Book Review: Richard Balls – A Furious Devotion: The Life of Shane MacGowan


Shane McGowan is an enigma. Fuelled by the anger of a fading Ireland, he and The Pogues demonstrated the modern day blueprint for folk and Irish trad, notching an impressive UK no.2 hit in 1987. And yet he’s spent the majority of his life in England, and briefly spent a period schooled by public school masters. Like Joe Strummer, his intentions were pure, fiery and imaginative, although both men were forced to reconcile their schooling in the wake of the punk movement that shook Britain in the early eighties. 

No book on McGowan goes half as far as this one in connecting the singer’s geography with the mythology that laced his most memorable tunes. Even McGowan’s uneasy standing in a country that set out to shame him is examined in great detail, culminating in a portrait that’s equal parts exhilarating and exciting in equal measure. It helps that author Richard Balls spent time with the singer, giving him a great insight into the creator. “He doesn’t want anything written about him,” Balls recently admitted on the Word In Your Ear podcast, which is the same show where the author revealed that the vocalist never lived in Ireland, despite McGowan’s assertions to the contrary. What emerges from the book is a character who revels in romanticism, which likely stemmed from a childhood holiday in Tipperary; the land of  Laurence Sterne and Liam Clancy. Balls, whose respect for the lyricist never wanes, follows McGowan on his life journey, is clever enough to let the story tell itself, but it’s fairly apparent that he didn’t belong in a public school, not least because of his penchant for notoriety. 

 Like John Lennon before him, McGowan found escapism in music, and in John Lydon, McGowan found another second generation Irish man searching for his own identity. Invariably, he found it in Pogue Mahone (later The Pogues), and his rebellious spirit-not least his literary acumen-made him an infectious frontman, but his excessive drinking was hard for the band to countenance (many in Ireland felt that McGowan’s imbibing and public encouragement for the IRA went against the new country they were hoping to build.) And yet his gift for melody was an incredible strength for him, as was evinced on “Fairytale of New York”, a gloriously cinematic exploration of the Irish diaspora dancing on the American streets. In almost every definition of the word, the song holds up as a masterpiece, and offered a truer reflection of Christmas to the treacle that nominally pours out of the radio stations in December.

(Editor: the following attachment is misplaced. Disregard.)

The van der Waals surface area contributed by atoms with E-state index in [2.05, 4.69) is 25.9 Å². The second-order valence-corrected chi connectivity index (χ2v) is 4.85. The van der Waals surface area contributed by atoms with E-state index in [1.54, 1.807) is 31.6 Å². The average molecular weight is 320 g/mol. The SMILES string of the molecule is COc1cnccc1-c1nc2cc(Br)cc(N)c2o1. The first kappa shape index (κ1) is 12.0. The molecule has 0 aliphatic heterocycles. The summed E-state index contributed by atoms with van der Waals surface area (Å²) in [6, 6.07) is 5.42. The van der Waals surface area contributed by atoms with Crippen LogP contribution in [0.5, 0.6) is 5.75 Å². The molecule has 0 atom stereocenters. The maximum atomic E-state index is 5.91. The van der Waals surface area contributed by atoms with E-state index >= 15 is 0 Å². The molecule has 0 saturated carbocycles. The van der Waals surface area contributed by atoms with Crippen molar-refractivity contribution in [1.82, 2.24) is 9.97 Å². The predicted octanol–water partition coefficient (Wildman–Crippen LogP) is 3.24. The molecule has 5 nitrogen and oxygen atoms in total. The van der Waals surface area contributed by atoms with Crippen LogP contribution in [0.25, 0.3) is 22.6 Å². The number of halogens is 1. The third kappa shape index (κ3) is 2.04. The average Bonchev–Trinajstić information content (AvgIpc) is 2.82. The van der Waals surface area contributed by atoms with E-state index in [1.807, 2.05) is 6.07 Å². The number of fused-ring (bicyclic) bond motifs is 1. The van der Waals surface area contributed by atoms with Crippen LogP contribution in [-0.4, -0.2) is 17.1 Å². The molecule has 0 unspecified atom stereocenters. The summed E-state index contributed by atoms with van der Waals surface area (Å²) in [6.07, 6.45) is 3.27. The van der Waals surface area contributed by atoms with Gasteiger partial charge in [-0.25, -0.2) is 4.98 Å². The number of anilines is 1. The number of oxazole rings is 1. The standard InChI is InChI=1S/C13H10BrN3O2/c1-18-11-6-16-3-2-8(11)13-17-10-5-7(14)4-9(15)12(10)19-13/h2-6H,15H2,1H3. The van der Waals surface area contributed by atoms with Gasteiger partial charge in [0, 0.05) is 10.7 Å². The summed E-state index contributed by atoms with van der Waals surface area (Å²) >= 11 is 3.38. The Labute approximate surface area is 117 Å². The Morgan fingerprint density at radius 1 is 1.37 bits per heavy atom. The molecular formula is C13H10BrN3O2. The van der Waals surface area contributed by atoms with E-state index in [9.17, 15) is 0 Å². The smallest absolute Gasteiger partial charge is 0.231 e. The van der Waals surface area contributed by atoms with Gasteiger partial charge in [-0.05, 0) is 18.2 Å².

Fittingly, McGowan’s birthday was on December 25th, which might explain why he’s so keen on putting himself through the motions, yet there’s much more to the songwriter than Christmas quotes. As the book ends, celebrities Nick Cave and Cillian Murphy congregate to give their opinion of McGowan. Between them, they paint an eminent performer, whose songcraft will outlive any of them. For all his other proclivities, McGowan is first and foremost an artist of the highest order, as is seen in this fine, unvarnished autobiography.